Mitral Valve Prolapse or MVP is a valvular heart condition whereby the leaflets of the mitral valve are abnormally thickened and bulge into the left atrium during systole. Simply put, mitral valve prolapse signifies that the valve between the heart’s upper left chamber and the lower left chamber does not shut correctly. In most circumstances, MVP is not a severe or life-threatening condition. In fact, it may not even produce noticeable symptoms. However, if the disease causes blood to flow backward into the left atrium, complications may occur. Keep reading for a list of symptoms associated with mitral valve prolapse.
MPV may cause palpitations or abnormal rhythm of the heartbeat which is physically perceivable in you. This rhythm is not a commonly occurring condition and often associated with mitral regurgitation. This reverse flow of blood is found going into the left atrium. Enduring from palpitations should alert you to the possibility of a cardiac condition, and thus a doctor’s opinion should be sought immediately.
A typical symptom produced by cardiac malfunction, dizziness can be felt at random by those experiencing mitral valve prolapse. The term usually refers to the experience of your head spinning, feeling lightheaded or suddenly disoriented. If MVP assumes a complicated character, you may even pass out after spells of dizziness.
In layman’s terms, dyspnoea refers to shortness of breath. If you have mitral valve prolapse, you often experience dyspnoea, especially in the aftermath of physical exertion or when lying prostrate. It may take one a little while to realize you have a cardiac condition, especially when dyspnoea is mild and not severely debilitating.
The chest pain that MVP causes are very atypical and different from that associated with heart attacks or coronary artery disease. It is more of a niggling discomfort than a full-blown ache, though mild shooting pains might occur from time to time. In some cases of shooting pain, you mistake it for a cardiac arrest and may call for emergency medical help. But even otherwise, if chest discomfort is experienced intermittently over a protracted period, a medical investigation is recommended.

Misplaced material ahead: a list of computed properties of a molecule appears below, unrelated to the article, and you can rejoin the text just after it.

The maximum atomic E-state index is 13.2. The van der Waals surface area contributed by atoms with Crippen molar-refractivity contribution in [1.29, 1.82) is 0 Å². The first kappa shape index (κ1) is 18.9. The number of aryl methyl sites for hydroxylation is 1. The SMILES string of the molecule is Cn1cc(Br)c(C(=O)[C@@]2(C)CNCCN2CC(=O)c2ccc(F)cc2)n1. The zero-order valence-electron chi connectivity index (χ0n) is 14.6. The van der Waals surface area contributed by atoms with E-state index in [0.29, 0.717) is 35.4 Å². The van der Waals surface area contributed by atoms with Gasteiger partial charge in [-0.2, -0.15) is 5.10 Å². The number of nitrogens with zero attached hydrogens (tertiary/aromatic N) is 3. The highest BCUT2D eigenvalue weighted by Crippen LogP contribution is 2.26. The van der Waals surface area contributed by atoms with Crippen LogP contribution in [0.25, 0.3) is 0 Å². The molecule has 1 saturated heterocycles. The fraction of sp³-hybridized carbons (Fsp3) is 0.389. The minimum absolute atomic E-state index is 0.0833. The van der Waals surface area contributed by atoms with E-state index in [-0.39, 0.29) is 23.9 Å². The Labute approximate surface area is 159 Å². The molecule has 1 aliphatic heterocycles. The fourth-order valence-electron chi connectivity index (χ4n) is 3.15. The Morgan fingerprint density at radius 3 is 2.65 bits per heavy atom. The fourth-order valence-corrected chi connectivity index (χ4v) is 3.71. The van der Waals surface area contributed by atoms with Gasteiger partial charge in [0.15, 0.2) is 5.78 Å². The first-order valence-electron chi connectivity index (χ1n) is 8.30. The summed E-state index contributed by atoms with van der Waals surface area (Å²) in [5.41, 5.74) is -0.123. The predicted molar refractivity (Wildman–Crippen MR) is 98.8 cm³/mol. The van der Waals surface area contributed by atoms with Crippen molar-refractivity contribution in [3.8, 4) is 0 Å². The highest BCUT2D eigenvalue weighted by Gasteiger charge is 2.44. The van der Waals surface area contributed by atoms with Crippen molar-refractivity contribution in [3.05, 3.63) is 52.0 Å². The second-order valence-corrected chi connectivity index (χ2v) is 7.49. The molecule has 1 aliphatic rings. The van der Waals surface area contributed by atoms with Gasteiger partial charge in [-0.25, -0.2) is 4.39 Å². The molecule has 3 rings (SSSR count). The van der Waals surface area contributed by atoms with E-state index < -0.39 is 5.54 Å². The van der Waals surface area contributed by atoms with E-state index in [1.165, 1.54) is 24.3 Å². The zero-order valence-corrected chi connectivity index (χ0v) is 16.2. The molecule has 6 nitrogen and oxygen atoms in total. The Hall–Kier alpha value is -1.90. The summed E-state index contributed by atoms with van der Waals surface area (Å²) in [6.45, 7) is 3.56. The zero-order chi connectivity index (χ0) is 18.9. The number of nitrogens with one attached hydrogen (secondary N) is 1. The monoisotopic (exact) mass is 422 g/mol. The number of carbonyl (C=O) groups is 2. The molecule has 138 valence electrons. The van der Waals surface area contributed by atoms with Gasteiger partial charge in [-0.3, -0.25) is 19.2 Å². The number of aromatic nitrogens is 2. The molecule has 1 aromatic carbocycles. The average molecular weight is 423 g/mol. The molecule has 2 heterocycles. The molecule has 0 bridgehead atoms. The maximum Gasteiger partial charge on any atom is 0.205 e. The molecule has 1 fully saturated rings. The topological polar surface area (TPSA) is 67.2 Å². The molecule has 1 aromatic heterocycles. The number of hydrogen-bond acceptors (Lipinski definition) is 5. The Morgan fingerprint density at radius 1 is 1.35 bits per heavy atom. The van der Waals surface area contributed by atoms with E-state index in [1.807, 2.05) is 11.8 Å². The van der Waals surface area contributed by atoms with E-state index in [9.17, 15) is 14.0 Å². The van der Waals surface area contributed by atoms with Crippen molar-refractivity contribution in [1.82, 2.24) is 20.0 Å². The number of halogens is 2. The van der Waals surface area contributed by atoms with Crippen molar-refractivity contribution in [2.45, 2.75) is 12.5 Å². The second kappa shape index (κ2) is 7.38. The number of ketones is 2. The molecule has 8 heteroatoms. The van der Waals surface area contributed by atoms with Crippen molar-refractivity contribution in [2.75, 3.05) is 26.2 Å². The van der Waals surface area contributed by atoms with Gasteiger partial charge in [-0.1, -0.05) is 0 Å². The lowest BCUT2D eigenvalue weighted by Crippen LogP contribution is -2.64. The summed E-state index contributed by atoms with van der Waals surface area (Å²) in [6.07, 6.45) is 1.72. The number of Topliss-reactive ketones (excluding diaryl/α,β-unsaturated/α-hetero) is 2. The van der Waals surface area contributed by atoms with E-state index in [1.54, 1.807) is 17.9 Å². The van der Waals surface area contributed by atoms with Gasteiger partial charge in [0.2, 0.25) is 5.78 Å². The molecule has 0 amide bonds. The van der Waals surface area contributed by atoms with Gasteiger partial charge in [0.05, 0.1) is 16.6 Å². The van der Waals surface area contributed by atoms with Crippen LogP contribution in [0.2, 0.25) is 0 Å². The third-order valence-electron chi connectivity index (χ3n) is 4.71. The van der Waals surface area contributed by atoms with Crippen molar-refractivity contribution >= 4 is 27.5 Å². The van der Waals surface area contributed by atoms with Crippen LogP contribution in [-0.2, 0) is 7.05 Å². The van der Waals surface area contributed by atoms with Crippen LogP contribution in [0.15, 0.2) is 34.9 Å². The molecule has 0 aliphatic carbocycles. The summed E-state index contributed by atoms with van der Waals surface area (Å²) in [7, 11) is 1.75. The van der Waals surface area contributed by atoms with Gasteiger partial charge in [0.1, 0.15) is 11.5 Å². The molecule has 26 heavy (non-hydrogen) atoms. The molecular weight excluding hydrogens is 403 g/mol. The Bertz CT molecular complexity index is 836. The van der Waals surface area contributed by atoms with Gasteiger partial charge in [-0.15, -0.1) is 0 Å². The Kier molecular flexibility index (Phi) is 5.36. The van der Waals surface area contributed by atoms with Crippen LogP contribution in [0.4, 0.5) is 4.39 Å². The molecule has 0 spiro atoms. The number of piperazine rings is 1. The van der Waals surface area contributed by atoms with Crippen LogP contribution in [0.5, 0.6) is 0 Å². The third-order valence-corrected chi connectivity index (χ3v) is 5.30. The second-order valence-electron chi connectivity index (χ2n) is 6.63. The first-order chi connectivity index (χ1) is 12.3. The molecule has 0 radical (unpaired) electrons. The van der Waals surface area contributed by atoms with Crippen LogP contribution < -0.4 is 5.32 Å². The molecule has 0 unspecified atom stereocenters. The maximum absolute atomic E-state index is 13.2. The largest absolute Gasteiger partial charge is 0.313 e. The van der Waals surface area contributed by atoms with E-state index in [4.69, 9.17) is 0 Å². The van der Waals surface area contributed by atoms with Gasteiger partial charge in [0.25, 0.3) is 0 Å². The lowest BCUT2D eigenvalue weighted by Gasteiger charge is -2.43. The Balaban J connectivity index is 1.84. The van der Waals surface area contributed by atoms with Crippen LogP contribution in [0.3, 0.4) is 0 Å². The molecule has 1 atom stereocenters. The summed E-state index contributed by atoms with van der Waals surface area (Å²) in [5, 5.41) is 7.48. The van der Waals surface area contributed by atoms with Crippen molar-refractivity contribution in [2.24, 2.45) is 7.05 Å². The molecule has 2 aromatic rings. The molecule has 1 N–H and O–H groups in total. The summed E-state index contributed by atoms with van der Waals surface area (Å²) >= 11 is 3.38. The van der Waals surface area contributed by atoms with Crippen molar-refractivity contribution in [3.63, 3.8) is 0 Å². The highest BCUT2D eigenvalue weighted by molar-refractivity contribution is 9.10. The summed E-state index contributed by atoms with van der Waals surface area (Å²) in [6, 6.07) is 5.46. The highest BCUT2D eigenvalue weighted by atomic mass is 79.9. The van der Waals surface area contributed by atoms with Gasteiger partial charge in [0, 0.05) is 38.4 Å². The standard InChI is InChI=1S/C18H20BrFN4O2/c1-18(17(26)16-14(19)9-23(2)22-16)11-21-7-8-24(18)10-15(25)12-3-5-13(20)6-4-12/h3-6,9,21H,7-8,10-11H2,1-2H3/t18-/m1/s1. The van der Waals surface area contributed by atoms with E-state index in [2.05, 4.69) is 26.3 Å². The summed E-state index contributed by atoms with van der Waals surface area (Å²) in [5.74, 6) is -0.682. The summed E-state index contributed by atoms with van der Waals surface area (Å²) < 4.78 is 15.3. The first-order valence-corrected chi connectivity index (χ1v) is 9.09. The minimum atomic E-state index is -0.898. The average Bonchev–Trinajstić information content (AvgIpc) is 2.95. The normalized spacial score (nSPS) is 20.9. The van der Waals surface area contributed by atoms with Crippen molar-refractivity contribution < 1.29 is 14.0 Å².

When mitral valve prolapse manifests such that it begins to affect cardiac function, patients may suffer from low blood pressure. The heart’s pumping mechanism is compromised, thus leading to low blood pressure and allied symptoms such as vertigo, weakness, and fatigue. It is advisable that if you are experiencing low BP and exhibiting any other symptoms that you check for MVP.
Migraines are a specific type of headaches which usually affect only one side of the head with a mild to severe throbbing effect. If you have mitral valve prolapse, you may develop migraines from time to time, even if you previously were not prone to them. A sudden tendency to experience migraines should thus propel you to undertake a medical examination. Migraine medication may help provide relief during an episode.
If you have mitral valve prolapse, you often feel tired and exhausted for no apparent reason. With the heart not performing optimally, the body loses energy in attempting to maintain bodily functions, thus causing fatigue. If you observe that they do not feel fresh and energetic even after a proper nap, it is a sign of chronic fatigue. This symptom could signify several conditions including MVP.
If you have MVP, you may also feel anxiety on an everyday basis. The irregularity of heartbeat creates a chemical climate in the brain that tends to promote anxiety spells. However, this is a rather non-specific symptom since frequent bouts of anxiety may not always be a consequence of physical ill-health. If you are uncharacteristically anxious all the time, alongside exhibiting any of the symptoms mentioned above, MVP may be the cause.
Your MVP may lead to complications like mitral regurgitation. This sign is concerning your body mass index or BMI. There is no clear link between mitral regurgitation and BMI, but various studies have reflected this trend. Therefore, if you observe an unprecedented drop in your BMI, with or without a diagnosis of MVP, you should check for mitral regurgitation.
In most cases, mitral valve prolapse occurs without symptoms. Even when present, they may often be too subtle or non-specific to notice. Moreover, other general symptoms such as a cough, urinary issues, digestive problems and various organ-specific symptoms may occur. But mostly, the cause, i.e., MVP, goes undetected after proper medication. It is important to remain attentive to any abnormalities associated with cardiac conditions, as you can detect early symptoms during this phase.
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